Downing Street declined to discuss a report on the Politico website that Mrs Merkel rejected the proposal during their meeting in Berlin on November 18.
Amid allegations that ministers were ready to use foreign nationals as a bargaining chip in Article 50 negotiations, which are expected to last two years from March 2017, Mrs May has made clear in recent weeks that she wants to bring forward a deal to guarantee them reciprocal rights to residence, work and healthcare.
But Politico quoted three unnamed people familiar with the talks in Berlin as saying that Mrs Merkel had rejected a swift informal deal to reassure 1.2 million Britons living in Europe and 3.3 million EU nationals in Britain.
In public, Germany has insisted on the EU’s stance that there will be “no negotiation without notification” of Britain’s intention to quit the 28-nation organisation under the terms of Article 50 of the treaties. Mrs May has said she will tender formal notice to leave by the end of March but not before the start of 2017.
Asked about Mrs May’s discussions with the German chancellor, a Downing Street spokesman said: “I’m not going to get into the details of meetings.”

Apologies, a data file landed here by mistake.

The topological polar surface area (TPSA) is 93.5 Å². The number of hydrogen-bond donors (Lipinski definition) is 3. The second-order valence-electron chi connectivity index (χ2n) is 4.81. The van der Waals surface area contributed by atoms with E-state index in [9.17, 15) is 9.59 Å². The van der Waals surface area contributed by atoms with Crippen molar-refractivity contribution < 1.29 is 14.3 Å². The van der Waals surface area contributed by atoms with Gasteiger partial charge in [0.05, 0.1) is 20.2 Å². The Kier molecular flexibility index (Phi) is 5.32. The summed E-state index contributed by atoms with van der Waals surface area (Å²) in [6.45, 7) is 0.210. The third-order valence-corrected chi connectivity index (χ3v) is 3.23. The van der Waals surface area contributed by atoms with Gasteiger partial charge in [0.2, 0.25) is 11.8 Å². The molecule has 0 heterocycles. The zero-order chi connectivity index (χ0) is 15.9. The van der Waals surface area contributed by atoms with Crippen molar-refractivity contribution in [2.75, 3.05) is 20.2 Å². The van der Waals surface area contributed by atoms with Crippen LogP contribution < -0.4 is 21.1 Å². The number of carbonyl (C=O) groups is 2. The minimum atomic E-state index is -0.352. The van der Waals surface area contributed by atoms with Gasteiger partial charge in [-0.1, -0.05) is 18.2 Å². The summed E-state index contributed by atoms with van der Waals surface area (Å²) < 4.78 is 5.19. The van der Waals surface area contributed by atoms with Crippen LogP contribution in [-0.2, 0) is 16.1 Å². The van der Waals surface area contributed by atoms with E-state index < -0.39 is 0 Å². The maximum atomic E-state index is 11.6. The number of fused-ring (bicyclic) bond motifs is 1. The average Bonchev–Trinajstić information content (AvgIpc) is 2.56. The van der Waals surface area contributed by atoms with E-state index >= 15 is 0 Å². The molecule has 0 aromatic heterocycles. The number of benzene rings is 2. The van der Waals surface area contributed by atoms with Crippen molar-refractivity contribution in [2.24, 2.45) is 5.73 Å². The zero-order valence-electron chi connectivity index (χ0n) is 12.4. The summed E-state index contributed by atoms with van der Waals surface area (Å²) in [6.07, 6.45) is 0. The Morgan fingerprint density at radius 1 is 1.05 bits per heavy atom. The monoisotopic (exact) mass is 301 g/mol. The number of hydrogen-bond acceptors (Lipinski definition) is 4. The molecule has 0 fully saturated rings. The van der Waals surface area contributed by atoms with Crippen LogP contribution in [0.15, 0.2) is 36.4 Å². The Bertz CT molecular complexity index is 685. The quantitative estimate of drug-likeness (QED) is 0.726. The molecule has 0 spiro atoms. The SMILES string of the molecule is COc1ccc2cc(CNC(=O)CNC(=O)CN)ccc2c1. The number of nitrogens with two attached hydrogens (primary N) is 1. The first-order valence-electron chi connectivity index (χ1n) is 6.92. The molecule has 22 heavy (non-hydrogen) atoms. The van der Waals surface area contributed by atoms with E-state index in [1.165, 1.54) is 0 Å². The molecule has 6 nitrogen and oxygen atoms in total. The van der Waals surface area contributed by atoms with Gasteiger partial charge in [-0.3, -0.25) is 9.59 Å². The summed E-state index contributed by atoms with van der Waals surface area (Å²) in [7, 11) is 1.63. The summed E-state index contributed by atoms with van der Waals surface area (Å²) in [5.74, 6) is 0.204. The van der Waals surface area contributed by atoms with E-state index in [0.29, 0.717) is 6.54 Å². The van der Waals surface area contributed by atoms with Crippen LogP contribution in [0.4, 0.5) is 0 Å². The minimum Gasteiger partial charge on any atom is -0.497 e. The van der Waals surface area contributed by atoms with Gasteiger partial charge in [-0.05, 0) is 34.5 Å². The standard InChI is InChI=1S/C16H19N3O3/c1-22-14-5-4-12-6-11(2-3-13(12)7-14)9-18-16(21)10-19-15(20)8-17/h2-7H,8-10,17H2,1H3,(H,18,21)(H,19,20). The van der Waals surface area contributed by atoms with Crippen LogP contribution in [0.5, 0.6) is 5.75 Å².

He added: “We have been very clear that we will guarantee the rights of European citizens in this country provided that the rights of British citizens are similarly protected across the EU.
“We have been very clear that we would like to see an early agreement on that, but we need to have a dialogue with the 27 member states.”
The spokesman said: “Negotiations can’t start until we have triggered Article 50, which won’t be until next year. But there is dialogue between the Prime Minister and other world leaders. We have said we would like to come to an early resolution of the issues surrounding the rights of citizens.”
Following talks in Downing Street with Mrs May on Monday, Polish PM Beata Szydlo confirmed that reciprocity of rights for its citizens - almost one million of whom live in the UK - would be a condition demanded by Warsaw during the Article 50 negotiations.
“As for reciprocity in terms of the rights and privileges, they have to be negotiated and there needs to be the right balance,” said Mrs Szydlo.
“This the condition that will certainly be brought up by Poland.”